2019 will be the first year where members of Gen Z (those born in 1997 onward) will enter the job market en masse. For our 2nd annual Women in Tech report, we surveyed more than 12,000 developers who identify as women and found eye-opening insights on recruiting Gen Z women developers. Here are our top takeaways on how to attract the next generation of diverse tech talent from the report:
1. Recognize that Gen Z women are digital natives
The key to recruiting Gen Z women is to remember that what worked with Millennials, Gen X, and Baby Boomers will not work with the new generation. Gen Z is the only generation born into the age of the internet. In fact, 25% of them had smartphones before the age of 10.
You need to have a multi-channel strategy to attract Gen Z employees - emailing and calling are no longer enough. You can experiment with new talent tools that leverage technologies like chatbots and texting platforms. Also consider getting creative with your recruitment campaigns and utilizing multimedia channels that Gen Zers use like YouTube, Snapchat, and Instagram to spread the word about open roles.
2. Focus on your tech talent brand
Gen Z women are twice as likely to seek out an employer with a prestigious brand as women from previous generations. Given this, it’s imperative for you to have a strong digital presence and a brand that’s attractive to developers (in other words, a tech talent brand) when recruiting Gen Z women.
Since Gen Z has been using smartphones from a young age, they have spent most of their lives surrounded by and engaging with, large brands like Apple and Twitter that have a strong online presence. For smaller companies, this means that you need to have active and engaging social media accounts in order to build a large following and capture Gen Z women's attention.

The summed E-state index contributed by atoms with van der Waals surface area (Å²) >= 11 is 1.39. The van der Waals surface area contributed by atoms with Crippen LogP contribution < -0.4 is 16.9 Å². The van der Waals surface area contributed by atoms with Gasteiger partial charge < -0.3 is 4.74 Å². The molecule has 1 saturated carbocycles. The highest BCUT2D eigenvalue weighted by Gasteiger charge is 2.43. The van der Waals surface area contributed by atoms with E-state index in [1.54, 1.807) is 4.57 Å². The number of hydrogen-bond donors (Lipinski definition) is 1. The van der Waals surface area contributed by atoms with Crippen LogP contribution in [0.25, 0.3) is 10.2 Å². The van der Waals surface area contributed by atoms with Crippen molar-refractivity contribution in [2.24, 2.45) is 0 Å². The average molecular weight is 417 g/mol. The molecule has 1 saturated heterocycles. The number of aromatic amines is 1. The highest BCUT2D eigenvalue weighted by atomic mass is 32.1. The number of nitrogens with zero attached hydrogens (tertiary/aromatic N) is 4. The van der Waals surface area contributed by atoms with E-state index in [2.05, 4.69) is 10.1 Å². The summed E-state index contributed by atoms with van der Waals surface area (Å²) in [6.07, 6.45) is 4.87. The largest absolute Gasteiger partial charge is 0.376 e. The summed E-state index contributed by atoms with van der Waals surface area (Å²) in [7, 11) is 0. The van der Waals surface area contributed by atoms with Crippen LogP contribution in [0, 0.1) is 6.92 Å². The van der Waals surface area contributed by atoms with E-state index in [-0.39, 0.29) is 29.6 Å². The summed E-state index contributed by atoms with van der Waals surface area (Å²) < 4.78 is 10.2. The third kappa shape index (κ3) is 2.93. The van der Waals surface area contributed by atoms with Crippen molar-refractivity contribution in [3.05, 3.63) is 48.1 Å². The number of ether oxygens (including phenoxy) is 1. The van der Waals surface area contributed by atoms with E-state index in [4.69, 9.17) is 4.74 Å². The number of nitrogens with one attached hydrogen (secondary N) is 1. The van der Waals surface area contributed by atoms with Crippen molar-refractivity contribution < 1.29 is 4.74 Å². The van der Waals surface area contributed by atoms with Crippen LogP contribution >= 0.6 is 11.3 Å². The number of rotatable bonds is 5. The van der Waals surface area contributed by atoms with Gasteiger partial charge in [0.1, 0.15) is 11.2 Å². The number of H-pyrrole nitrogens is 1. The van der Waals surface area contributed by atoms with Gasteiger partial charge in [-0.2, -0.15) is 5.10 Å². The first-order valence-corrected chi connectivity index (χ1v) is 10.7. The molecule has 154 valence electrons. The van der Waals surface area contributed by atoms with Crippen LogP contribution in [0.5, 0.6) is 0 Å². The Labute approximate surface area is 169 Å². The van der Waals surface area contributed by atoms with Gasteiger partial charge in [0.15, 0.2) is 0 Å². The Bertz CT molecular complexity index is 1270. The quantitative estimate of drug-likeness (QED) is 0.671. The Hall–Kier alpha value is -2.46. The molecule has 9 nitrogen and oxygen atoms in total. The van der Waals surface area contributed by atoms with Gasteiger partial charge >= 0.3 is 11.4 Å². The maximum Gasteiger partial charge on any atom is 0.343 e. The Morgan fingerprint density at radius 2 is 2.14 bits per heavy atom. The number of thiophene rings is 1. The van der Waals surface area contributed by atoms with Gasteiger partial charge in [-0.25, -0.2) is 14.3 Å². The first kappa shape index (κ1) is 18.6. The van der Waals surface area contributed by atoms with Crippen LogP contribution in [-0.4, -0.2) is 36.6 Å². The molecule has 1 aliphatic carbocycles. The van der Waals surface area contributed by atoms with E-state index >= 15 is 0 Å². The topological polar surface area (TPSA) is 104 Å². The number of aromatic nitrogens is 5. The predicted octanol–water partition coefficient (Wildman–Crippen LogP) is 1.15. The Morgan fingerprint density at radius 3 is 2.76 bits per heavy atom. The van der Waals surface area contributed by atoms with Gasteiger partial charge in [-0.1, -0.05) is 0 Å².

To establish your tech talent brand, you need to create a clear and concise careers page. Job descriptions on careers pages often highlight company missions, tech stacks, and perks. However, these are actually what developers of all ages and gender identities are the least interested in.
So what should you focus on? Show candidates what it’s like to work at your company, what their career trajectory may look like, and what they’ll be learning at their new roles. You can find a more in-depth guide on how to build your tech talent brand here.
3. Let candidates know what to expect during the interview process
To address this, make sure you clearly outline what the role is and how your company will be conducting interviews from the very beginning of your conversations with candidates. Let them know if there are take-home assignment, online challenges, or panel interviews that they’ll be expected to complete while interviewing.
It’s also important to train your entire team to be transparent about the interview process. Make sure that you and your hiring manager are aligned about the expectations for the roles and are providing candidates with a unified message. Hiring managers should also know how to prepare candidates for interviews.
4. Talk about what problems new hires will be solving
Along with professional growth and learning, having interesting problems to solve were among the top 3 factors that Gen Z women consider when evaluating an internship or job opportunity.
Get the next generation excited to work for your company by highlighting in your conversations the interesting challenges that they’ll encounter, how they’ll be making an impact in the company, and how it will help them grow their skills.
5. Keep in mind that not everyone is interested in working in Silicon Valley
Gen Z women are less confident in Silicon Valley’s future. They are starting to look at different cities around the world like Shanghai, Beijing, and Bengaluru as the next potential global center of tech. So if you’re a company based in the Bay Area, it’s important to highlight if your company has remote work options when recruiting Gen Z women. Remote work has steadily been on the rise for the past few years and research has found that remote employees can actually be more engaged and productive than their peers.